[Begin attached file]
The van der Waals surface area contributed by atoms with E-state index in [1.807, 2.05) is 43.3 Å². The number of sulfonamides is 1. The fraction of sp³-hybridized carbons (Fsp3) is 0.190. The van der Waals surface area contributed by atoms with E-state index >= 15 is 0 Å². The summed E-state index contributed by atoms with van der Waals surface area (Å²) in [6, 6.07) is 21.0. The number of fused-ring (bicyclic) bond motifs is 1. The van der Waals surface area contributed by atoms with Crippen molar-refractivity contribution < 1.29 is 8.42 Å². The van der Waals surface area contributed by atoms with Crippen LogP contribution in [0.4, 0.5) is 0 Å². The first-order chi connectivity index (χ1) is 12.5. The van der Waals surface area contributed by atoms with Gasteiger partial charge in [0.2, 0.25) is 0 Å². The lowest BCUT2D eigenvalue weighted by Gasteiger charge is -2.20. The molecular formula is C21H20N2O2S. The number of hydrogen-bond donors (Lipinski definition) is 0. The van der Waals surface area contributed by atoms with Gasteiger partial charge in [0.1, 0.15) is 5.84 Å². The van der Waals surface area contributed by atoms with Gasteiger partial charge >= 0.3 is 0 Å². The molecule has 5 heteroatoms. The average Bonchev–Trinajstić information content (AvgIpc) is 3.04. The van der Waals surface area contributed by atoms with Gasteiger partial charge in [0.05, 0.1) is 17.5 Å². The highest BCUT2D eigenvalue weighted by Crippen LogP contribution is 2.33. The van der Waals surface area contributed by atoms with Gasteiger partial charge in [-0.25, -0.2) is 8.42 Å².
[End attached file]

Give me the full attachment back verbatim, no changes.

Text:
The van der Waals surface area contributed by atoms with E-state index in [1.807, 2.05) is 43.3 Å². The number of sulfonamides is 1. The fraction of sp³-hybridized carbons (Fsp3) is 0.190. The van der Waals surface area contributed by atoms with E-state index >= 15 is 0 Å². The summed E-state index contributed by atoms with van der Waals surface area (Å²) in [6, 6.07) is 21.0. The number of fused-ring (bicyclic) bond motifs is 1. The van der Waals surface area contributed by atoms with Crippen molar-refractivity contribution < 1.29 is 8.42 Å². The van der Waals surface area contributed by atoms with Crippen LogP contribution in [0.4, 0.5) is 0 Å². The first-order chi connectivity index (χ1) is 12.5. The van der Waals surface area contributed by atoms with Gasteiger partial charge in [0.2, 0.25) is 0 Å². The lowest BCUT2D eigenvalue weighted by Gasteiger charge is -2.20. The molecular formula is C21H20N2O2S. The number of hydrogen-bond donors (Lipinski definition) is 0. The van der Waals surface area contributed by atoms with Gasteiger partial charge in [0.1, 0.15) is 5.84 Å². The van der Waals surface area contributed by atoms with Gasteiger partial charge >= 0.3 is 0 Å². The molecule has 5 heteroatoms. The average Bonchev–Trinajstić information content (AvgIpc) is 3.04. The van der Waals surface area contributed by atoms with Gasteiger partial charge in [0.05, 0.1) is 17.5 Å². The highest BCUT2D eigenvalue weighted by Crippen LogP contribution is 2.33. The van der Waals surface area contributed by atoms with Gasteiger partial charge in [-0.25, -0.2) is 8.42 Å².